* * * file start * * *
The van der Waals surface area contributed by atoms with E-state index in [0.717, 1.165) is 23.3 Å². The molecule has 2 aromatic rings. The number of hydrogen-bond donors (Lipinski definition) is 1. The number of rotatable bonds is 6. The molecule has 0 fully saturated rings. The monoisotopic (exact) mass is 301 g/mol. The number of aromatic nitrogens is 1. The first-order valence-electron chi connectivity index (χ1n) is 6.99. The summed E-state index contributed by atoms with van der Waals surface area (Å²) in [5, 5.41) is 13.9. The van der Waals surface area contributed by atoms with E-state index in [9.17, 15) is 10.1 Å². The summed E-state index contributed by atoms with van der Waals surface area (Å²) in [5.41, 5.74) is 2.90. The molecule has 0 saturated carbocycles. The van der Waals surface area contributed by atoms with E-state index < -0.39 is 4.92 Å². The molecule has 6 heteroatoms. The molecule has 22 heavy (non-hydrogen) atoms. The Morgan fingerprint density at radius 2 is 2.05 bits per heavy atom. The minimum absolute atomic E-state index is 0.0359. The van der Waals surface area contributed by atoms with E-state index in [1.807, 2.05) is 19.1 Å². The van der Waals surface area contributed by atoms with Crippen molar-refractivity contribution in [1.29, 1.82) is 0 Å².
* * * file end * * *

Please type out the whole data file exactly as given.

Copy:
The van der Waals surface area contributed by atoms with E-state index in [0.717, 1.165) is 23.3 Å². The molecule has 2 aromatic rings. The number of hydrogen-bond donors (Lipinski definition) is 1. The number of rotatable bonds is 6. The molecule has 0 fully saturated rings. The monoisotopic (exact) mass is 301 g/mol. The number of aromatic nitrogens is 1. The first-order valence-electron chi connectivity index (χ1n) is 6.99. The summed E-state index contributed by atoms with van der Waals surface area (Å²) in [5, 5.41) is 13.9. The van der Waals surface area contributed by atoms with E-state index in [9.17, 15) is 10.1 Å². The summed E-state index contributed by atoms with van der Waals surface area (Å²) in [5.41, 5.74) is 2.90. The molecule has 0 saturated carbocycles. The van der Waals surface area contributed by atoms with E-state index < -0.39 is 4.92 Å². The molecule has 6 heteroatoms. The molecule has 22 heavy (non-hydrogen) atoms. The Morgan fingerprint density at radius 2 is 2.05 bits per heavy atom. The minimum absolute atomic E-state index is 0.0359. The van der Waals surface area contributed by atoms with E-state index in [1.807, 2.05) is 19.1 Å². The van der Waals surface area contributed by atoms with Crippen molar-refractivity contribution in [1.29, 1.82) is 0 Å².